Colfax Capital Corporation, formerly known as Rome Finance, has long been one of the most egregious violators of ethical and legal standards in the financial services sector. A recent ruling by the CFPB and several State’s Attorneys General have officially put an end to that.
In 2010, they were sued in New York for defrauding soldiers via one of their merchants, known as SmartBuy.
“Rome Finance’s business model was built on fleecing service members,” said CFPB Director Richard Cordray. “Rome Finance lured service members in with the promise of instant financing on expensive electronics, then masked the finance charges with inflated prices in marketing materials and later withheld key information on monthly bills. Today, their long run of picking the pockets of our military has come to an ignominious end.”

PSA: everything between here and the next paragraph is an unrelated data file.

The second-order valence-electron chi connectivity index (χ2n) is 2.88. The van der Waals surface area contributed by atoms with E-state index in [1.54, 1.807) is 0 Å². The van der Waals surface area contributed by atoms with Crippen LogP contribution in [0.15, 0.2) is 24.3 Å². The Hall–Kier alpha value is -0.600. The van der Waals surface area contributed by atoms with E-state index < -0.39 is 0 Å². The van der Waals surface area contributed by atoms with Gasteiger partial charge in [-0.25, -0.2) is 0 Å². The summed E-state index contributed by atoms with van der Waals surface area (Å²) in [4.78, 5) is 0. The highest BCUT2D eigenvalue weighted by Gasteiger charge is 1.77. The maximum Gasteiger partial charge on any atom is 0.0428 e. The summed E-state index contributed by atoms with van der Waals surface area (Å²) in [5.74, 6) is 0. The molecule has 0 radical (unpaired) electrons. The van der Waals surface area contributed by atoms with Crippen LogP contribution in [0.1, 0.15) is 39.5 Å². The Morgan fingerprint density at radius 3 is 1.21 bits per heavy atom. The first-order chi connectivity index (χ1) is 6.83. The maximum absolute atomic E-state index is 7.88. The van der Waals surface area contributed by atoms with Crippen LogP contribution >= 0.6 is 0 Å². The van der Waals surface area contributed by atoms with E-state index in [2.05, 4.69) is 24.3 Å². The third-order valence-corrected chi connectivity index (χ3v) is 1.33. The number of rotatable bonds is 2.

The lawsuit resulted in about $13M in fines, as well as the permanent barring of Rome Finance and its owners from any consumer lending practice. The company was forced to file bankruptcy, as a result of fines from this, and other lawsuits. A series of name changes and other trickery helped them stay in business, temporarily. However, it is finally in the process of being liquidated, ending both its years of predatory practices, as well as leaving about $92M in consumer debt in the wind, which has to come as a relief to the roughly 17000 consumers who will not have to pay back their loans.
Read more about this on the CFPB website.